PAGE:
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The Hierarchy of Controls in Ergonomics & How It Prevents MSDs

05 June 2023

As unfortunate as it is, musculoskeletal disorders are fairly common in the workplace. Not only are they painful for employees - especially if they are left untreated - they also cost employers billions of dollars in compensation costs and productivity.

In fact, MSDs may be the biggest contributor towards early retirement and disabilities. That said, there are plenty of ways you can prevent MSDs from happening, but you have to be very smart and decisive about when to take action and how.

One such approach to preventing MSDs is to use the hierarchy of controls and implement these to prevent injuries and the risk of MSDs.

Understanding MSDs

Why MSDs are Costly

To understand why control measures are necessary, it's also necessary to understand why MSDs are costly. This is because plenty of the controls used to prevent them can become very costly on their own and many employers may consider not implementing them if only to save the costs for themselves.

This is a bad idea because as mentioned earlier, MSDs on their own can cost employers billions of dollars per year. For example, awkward postures at the workplace cost employers up to $4.71 billion per year, and that is definitely not a small amount. Repetitive motions such as typing can cost employers up to $1.6 billion per year!

In comparison, forking over a few hundred or thousands for the control measures to prevent MSDs is barely anything.

Risk Factors of MSDs

To properly implement the hierarchy of controls, first, it is important to understand the risk factors of MSDs. This is because if you want your implementation to be effective, you also have to consider those risk factors and take steps to make sure each of these is addressed properly.

There are plenty of risk factors that contribute to MSDs. However, from an ergonomic perspective, it is important to keep in mind that MSDs aren't as one-sided as people make them out to be. Some may think MSDs can be attributed entirely to the environment, while others may blame the employee, and others still may blame the work they are doing.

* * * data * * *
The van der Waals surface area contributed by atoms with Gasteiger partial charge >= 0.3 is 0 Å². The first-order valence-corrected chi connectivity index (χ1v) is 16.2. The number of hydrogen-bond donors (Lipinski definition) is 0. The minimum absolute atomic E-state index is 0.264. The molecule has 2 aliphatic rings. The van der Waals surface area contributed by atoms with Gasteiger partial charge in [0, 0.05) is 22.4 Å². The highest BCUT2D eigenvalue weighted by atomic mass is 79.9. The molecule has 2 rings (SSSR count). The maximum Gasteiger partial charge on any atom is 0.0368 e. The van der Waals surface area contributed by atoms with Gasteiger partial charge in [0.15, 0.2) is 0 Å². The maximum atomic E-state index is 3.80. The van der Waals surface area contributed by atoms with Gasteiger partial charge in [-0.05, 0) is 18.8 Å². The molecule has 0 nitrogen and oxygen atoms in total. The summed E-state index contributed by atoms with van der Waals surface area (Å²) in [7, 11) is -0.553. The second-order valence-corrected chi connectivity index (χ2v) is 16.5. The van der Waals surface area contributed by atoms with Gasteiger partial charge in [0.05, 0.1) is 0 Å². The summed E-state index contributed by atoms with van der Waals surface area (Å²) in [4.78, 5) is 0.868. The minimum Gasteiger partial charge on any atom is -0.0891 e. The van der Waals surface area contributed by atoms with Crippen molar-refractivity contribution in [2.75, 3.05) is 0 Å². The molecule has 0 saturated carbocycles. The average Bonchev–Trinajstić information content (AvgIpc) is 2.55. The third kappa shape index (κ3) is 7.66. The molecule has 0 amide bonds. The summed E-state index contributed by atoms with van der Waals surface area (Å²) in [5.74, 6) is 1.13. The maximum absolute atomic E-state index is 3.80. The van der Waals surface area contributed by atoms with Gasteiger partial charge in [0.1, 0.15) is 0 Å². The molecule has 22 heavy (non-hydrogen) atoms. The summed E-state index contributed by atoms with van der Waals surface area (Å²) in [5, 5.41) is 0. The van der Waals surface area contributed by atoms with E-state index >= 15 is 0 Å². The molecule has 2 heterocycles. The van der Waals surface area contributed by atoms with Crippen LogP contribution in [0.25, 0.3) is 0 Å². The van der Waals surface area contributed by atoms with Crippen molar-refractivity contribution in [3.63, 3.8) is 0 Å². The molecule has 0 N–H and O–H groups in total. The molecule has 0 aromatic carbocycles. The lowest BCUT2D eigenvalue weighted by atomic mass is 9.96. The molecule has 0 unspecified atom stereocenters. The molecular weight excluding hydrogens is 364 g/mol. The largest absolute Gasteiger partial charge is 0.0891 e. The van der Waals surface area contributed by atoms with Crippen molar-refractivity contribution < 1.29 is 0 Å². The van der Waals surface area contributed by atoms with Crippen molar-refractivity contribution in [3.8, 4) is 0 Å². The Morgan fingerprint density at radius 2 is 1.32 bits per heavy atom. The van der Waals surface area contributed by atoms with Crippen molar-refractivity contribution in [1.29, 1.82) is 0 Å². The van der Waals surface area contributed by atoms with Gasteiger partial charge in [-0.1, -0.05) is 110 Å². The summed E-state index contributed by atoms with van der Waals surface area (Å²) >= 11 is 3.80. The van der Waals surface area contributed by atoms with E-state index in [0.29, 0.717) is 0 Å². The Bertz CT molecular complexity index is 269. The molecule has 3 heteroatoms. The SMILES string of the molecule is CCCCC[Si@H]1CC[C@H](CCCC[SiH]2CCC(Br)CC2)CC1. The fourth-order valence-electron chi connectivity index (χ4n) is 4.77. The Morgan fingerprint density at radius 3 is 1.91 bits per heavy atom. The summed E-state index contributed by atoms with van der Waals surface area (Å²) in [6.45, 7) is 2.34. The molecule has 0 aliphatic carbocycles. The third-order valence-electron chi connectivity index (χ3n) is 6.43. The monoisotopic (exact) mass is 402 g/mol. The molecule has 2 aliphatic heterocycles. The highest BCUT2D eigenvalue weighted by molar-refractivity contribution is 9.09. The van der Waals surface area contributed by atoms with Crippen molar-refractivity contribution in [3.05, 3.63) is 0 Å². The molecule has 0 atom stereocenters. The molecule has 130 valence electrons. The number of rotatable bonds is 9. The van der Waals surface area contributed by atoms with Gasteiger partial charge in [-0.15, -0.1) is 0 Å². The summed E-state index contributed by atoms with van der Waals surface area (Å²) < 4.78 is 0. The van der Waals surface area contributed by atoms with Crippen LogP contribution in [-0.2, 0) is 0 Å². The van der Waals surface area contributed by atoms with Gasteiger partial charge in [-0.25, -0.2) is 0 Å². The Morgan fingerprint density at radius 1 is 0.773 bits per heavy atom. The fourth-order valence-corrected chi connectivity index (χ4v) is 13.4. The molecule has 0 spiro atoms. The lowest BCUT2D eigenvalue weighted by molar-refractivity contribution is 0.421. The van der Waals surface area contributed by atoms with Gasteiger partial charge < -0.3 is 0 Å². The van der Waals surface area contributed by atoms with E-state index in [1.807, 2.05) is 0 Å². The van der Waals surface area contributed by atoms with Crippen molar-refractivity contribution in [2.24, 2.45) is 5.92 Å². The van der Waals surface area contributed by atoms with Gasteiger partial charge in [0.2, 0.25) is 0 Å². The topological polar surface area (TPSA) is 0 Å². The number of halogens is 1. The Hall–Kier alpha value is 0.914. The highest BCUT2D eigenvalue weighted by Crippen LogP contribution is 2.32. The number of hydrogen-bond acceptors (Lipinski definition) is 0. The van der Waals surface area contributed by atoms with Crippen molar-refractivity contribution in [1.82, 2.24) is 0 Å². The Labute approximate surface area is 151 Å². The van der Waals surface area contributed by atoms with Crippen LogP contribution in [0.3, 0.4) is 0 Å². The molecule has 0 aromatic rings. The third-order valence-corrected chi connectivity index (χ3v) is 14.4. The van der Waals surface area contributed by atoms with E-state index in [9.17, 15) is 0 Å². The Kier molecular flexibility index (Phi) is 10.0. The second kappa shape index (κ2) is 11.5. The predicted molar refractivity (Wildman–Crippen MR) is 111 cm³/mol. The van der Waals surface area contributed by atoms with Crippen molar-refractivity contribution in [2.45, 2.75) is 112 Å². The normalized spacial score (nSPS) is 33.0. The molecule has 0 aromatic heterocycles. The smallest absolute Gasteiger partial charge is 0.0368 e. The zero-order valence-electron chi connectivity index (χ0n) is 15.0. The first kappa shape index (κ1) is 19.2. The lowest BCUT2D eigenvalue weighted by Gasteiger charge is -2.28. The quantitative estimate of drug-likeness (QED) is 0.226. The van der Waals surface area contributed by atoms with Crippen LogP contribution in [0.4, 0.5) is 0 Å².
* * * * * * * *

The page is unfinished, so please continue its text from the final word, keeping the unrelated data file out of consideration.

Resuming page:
But in reality, it's all of these that play a role!

MSD risks related to the environment revolve around whether the equipment, layout, lighting, etc. are all appropriate for the worker and their work.

On the other hand, MSD risks related to the work may include things like the need to put in excessive force, awkward postures, and tasks that are highly repetitive. High vibrations, impact stress, and other such factors may also play a role.

With regard to workers, MSD risks include things like poor work practices, age, gender, medical history, and all activities they perform outside of work.

MSDs don't develop on their own. They are a result of excessive exposure to some or all of these risk factors and don't develop instantly either. It takes time for the problem to develop and become an MSD. These issues start as fatigue, and will not be as serious.

At this stage, you can recover pretty fast, and may even do so within the day. However, as you keep being exposed to the risk factors, the window you get to recover from the fatigue narrows and there becomes an imbalance.

When this happens, you will find that you are constantly in pain and start seeing some of the early signs of MSDs. This includes things like pain, swelling, loss of motion, numbness, and tingling, among other things. At this stage, however, you are still well within your ability to recover! You'd need to address the issue immediately though, and if you don't, it will eventually develop into an MSD, which is significantly harder to treat and takes much longer.

Hierarchy of Controls

So, now that we know how MSDs work, what causes them, and why they are so important to treat, we can look at the hierarchy of controls you can use to prevent them.

The hierarchy of controls is a framework that is used for getting rid of any hazard - not just ergonomic problems. As a hierarchy, it provides a ranking of all the ways you can control MSDs, from most to least effective.

It goes as follows:



Engineering Controls

Administrative Controls